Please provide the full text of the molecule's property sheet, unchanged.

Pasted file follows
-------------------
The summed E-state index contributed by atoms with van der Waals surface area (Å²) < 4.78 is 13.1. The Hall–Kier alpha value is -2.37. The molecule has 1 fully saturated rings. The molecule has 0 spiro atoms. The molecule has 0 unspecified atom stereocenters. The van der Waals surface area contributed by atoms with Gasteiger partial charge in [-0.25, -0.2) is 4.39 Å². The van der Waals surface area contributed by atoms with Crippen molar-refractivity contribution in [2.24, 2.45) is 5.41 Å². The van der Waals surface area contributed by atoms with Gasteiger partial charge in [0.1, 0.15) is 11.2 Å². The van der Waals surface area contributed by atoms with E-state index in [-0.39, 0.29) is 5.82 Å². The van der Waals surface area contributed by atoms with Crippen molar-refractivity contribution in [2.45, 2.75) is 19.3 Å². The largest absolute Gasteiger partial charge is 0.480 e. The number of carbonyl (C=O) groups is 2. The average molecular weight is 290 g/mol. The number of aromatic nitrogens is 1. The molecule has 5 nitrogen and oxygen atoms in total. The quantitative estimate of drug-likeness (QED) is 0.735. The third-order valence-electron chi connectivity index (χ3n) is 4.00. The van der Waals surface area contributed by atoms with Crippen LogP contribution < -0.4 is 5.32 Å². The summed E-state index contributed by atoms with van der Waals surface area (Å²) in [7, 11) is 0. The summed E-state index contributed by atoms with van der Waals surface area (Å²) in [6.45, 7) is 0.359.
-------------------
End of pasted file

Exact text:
The summed E-state index contributed by atoms with van der Waals surface area (Å²) < 4.78 is 13.1. The Hall–Kier alpha value is -2.37. The molecule has 1 fully saturated rings. The molecule has 0 spiro atoms. The molecule has 0 unspecified atom stereocenters. The van der Waals surface area contributed by atoms with Gasteiger partial charge in [-0.25, -0.2) is 4.39 Å². The van der Waals surface area contributed by atoms with Crippen molar-refractivity contribution in [2.24, 2.45) is 5.41 Å². The van der Waals surface area contributed by atoms with Gasteiger partial charge in [0.1, 0.15) is 11.2 Å². The van der Waals surface area contributed by atoms with E-state index in [-0.39, 0.29) is 5.82 Å². The van der Waals surface area contributed by atoms with Crippen molar-refractivity contribution in [2.45, 2.75) is 19.3 Å². The largest absolute Gasteiger partial charge is 0.480 e. The number of carbonyl (C=O) groups is 2. The average molecular weight is 290 g/mol. The number of aromatic nitrogens is 1. The molecule has 5 nitrogen and oxygen atoms in total. The quantitative estimate of drug-likeness (QED) is 0.735. The third-order valence-electron chi connectivity index (χ3n) is 4.00. The van der Waals surface area contributed by atoms with Crippen LogP contribution < -0.4 is 5.32 Å². The summed E-state index contributed by atoms with van der Waals surface area (Å²) in [7, 11) is 0. The summed E-state index contributed by atoms with van der Waals surface area (Å²) in [6.45, 7) is 0.359.